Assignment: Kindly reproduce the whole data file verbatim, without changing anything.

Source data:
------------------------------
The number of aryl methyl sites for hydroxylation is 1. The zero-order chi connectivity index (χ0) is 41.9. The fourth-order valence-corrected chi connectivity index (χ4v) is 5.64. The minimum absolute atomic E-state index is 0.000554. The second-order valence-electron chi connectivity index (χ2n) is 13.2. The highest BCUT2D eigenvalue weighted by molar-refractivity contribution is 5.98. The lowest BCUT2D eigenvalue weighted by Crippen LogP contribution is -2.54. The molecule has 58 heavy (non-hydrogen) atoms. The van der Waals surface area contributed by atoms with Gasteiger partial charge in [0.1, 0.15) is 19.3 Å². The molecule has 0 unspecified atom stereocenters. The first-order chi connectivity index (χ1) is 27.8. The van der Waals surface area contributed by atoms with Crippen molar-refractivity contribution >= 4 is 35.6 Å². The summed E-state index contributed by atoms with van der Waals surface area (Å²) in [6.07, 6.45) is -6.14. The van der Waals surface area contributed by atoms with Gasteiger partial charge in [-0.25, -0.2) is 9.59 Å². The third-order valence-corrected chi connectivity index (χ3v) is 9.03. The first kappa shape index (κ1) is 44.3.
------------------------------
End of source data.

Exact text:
The number of aryl methyl sites for hydroxylation is 1. The zero-order chi connectivity index (χ0) is 41.9. The fourth-order valence-corrected chi connectivity index (χ4v) is 5.64. The minimum absolute atomic E-state index is 0.000554. The second-order valence-electron chi connectivity index (χ2n) is 13.2. The highest BCUT2D eigenvalue weighted by molar-refractivity contribution is 5.98. The lowest BCUT2D eigenvalue weighted by Crippen LogP contribution is -2.54. The molecule has 58 heavy (non-hydrogen) atoms. The van der Waals surface area contributed by atoms with Gasteiger partial charge in [0.1, 0.15) is 19.3 Å². The molecule has 0 unspecified atom stereocenters. The first-order chi connectivity index (χ1) is 27.8. The van der Waals surface area contributed by atoms with Crippen molar-refractivity contribution >= 4 is 35.6 Å². The summed E-state index contributed by atoms with van der Waals surface area (Å²) in [6.07, 6.45) is -6.14. The van der Waals surface area contributed by atoms with Gasteiger partial charge in [-0.25, -0.2) is 9.59 Å². The third-order valence-corrected chi connectivity index (χ3v) is 9.03. The first kappa shape index (κ1) is 44.3.